There are about 350,000 cases of gonorrhea reported each year, but it is estimated that 800,000 cases really occur with many going undiagnosed and untreated. Once easily treatable with antibiotics, the bacteria Neisseria gonorrhoeae has steadily gained resistance to whole classes of antibiotics over the decades. By the 1980s, penicillin no longer worked to treat it, and in 2007 the CDC stopped recommending the use of fluoroquinolones. Now, cephalosporins are the only class of drugs that work. The recommended treatment involves a combination of ceftriaxone (an injectable cephalosporin) and azithromycin (an oral antibiotic).
Unfortunately, the data released last week—which comes from analysis of more than 5,000 samples of gonorrhea (called isolates) collected from STI clinics across the country—shows that the bacteria is developing resistance to these drugs as well. In fact, the percentage of gonorrhea isolates with decreased susceptibility to azithromycin increased more than 300 percent between 2013 and 2014 (from 0.6 percent to 2.5 percent).
Though no cases of treatment failure has been reported in the United States, this is a troubling sign of what may be coming. Dr. Gail Bolan, director of CDC’s Division of STD Prevention, said in a press release: “It is unclear how long the combination therapy of azithromycin and ceftriaxone will be effective if the increases in resistance persists. We need to push forward on multiple fronts to ensure we can continue offering successful treatment to those who need it.”
HPV-Related Cancers Up Despite Vaccine
The CDC also released new data this month showing an increase in HPV-associated cancers between 2008 and 2012 compared with the previous five-year period. HPV or human papillomavirus is an extremely common sexually transmitted infection. In fact, HPV is so common that the CDC believes most sexually active adults will get it at some point in their lives. Many cases of HPV clear spontaneously with no medical intervention, but certain types of the virus cause cancer of the cervix, vulva, penis, anus, mouth, and neck.
The CDC’s new data suggests that an average of 38,793 HPV-associated cancers were diagnosed each year between 2008 and 2012. This is a 17 percent increase from about 33,000 each year between 2004 and 2008. This is a particularly unfortunate trend given that the newest available vaccine—Gardasil 9—can prevent the types of HPV most often linked to cancer. In fact, researchers estimated that the majority of cancers found in the recent data (about 28,000 each year) were caused by types of the virus that could be prevented by the vaccine.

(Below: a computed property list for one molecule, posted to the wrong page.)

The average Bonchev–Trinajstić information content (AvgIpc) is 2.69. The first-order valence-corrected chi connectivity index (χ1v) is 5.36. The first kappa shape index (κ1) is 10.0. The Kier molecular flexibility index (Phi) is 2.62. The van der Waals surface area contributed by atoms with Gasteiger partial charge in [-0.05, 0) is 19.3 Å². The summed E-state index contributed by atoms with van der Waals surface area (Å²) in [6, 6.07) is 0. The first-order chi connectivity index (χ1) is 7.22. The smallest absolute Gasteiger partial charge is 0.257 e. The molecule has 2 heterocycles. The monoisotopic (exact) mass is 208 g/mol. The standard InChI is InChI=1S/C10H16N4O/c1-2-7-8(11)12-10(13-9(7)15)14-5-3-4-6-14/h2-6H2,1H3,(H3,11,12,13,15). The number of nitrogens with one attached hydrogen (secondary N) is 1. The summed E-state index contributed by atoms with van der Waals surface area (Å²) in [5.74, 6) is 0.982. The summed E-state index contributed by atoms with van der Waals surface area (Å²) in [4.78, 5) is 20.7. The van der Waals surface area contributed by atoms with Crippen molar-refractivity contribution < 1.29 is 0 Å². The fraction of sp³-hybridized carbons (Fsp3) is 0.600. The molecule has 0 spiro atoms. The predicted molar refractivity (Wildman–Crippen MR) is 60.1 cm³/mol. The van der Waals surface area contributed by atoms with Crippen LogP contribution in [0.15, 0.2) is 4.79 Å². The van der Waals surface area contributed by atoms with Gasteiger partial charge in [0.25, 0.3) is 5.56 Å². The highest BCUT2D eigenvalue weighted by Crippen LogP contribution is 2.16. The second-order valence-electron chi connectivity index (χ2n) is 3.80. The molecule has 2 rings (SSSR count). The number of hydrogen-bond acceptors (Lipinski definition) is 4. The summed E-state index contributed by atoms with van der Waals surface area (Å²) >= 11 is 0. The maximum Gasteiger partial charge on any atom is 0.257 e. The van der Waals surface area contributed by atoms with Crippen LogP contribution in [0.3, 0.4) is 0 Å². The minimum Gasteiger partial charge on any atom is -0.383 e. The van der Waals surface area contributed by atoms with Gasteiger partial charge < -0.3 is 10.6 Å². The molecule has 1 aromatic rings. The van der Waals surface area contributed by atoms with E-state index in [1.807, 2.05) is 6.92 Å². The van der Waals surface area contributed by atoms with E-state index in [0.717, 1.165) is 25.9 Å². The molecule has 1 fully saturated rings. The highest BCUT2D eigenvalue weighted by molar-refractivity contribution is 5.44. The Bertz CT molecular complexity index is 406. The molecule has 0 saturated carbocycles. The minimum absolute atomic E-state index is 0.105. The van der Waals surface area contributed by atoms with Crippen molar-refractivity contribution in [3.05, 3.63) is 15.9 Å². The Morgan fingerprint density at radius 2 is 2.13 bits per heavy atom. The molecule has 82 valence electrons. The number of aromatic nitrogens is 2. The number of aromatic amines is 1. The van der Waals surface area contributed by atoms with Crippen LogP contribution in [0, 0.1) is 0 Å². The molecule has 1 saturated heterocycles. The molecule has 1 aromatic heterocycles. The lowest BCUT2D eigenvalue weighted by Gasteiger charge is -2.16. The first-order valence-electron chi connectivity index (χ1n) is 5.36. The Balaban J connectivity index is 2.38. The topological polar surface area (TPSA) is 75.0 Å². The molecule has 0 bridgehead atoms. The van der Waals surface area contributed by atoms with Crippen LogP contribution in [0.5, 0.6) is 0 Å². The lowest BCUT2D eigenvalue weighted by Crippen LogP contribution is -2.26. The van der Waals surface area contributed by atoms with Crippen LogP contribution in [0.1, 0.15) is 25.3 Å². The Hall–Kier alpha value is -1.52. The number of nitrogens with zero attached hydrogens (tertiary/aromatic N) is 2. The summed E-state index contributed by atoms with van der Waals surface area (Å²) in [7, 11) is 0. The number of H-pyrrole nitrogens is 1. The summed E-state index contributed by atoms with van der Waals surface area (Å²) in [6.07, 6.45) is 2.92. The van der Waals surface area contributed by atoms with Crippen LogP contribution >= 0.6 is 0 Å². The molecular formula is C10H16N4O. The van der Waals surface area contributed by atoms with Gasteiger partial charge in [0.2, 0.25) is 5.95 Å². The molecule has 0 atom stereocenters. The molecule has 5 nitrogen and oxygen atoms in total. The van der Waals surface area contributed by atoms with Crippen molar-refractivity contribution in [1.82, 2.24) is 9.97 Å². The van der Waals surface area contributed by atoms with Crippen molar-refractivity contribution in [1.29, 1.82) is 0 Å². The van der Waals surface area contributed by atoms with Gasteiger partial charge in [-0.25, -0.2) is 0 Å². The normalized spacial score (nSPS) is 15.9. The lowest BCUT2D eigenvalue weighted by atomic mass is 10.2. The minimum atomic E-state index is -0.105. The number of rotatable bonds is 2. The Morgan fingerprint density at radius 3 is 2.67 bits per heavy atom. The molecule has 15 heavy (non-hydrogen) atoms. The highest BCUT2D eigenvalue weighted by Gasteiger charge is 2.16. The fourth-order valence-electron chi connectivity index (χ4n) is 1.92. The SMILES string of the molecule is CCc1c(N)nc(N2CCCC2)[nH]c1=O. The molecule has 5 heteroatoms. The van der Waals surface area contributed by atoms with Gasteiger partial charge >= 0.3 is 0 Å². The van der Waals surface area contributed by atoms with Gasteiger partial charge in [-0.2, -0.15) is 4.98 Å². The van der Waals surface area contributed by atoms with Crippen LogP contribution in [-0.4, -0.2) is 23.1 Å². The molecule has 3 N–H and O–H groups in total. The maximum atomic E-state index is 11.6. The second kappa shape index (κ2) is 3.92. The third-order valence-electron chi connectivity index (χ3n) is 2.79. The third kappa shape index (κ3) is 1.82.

Unfortunately, as Rewire has reported, the vaccine is often mired in controversy and far fewer young people have received it than get most other recommended vaccines. In 2014, only 40 percent of girls and 22 percent of boys ages 13 to 17 had received all three recommended doses of the vaccine. In comparison, nearly 80 percent of young people in this age group had received the vaccine that protects against meningitis.
In response to the newest data, Dr. Electra Paskett, co-director of the Cancer Control Research Program at the Ohio State University Comprehensive Cancer Center, told HealthDay:
In order to increase HPV vaccination rates, we must change the perception of the HPV vaccine from something that prevents a sexually transmitted disease to a vaccine that prevents cancer. Every parent should ask the question: If there was a vaccine I could give my child that would prevent them from developing six different cancers, would I give it to them? The answer would be a resounding yes—and we would have a dramatic decrease in HPV-related cancers across the globe.
Making Inroads Toward a Chlamydia Vaccine
An article published in the journal Vaccine shows that researchers have made progress with a new vaccine to prevent chlamydia. According to lead researcher David Bulir of the M. G. DeGroote Institute for Infectious Disease Research at Canada’s McMaster University, efforts to create a vaccine have been underway for decades, but this is the first formulation to show success.
In 2014, there were 1.4 million reported cases of chlamydia in the United States. While this bacterial infection can be easily treated with antibiotics, it often goes undiagnosed because many people show no symptoms. Untreated chlamydia can lead to pelvic inflammatory disease, which can leave scar tissue in the fallopian tubes or uterus and ultimately result in infertility.
The experimental vaccine was created by Canadian researchers who used pieces of the bacteria that causes chlamydia to form an antigen they called BD584. The hope was that the antigen could prompt the body’s immune system to fight the chlamydia bacteria if exposed to it.
Researchers gave BD584 to mice using a nasal spray, and then exposed them to chlamydia. The results were very promising. The mice who received the spray cleared the infection faster than the mice who did not. Moreover, the mice given the nasal spray were less likely to show symptoms of infection, such as bacterial shedding from the vagina or fluid blockages of the fallopian tubes.
There are many steps to go before this vaccine could become available. The researchers need to test it on other strains of the bacteria and in other animals before testing it in humans. And, of course, experience with the HPV vaccine shows that there’s work to be done to make sure people get vaccines that prevent STIs even after they’re invented. Nonetheless, a vaccine to prevent chlamydia would be a great victory in our ongoing fight against STIs and their health consequences, and we here at This Week in Sex are happy to end on a bit of a positive note.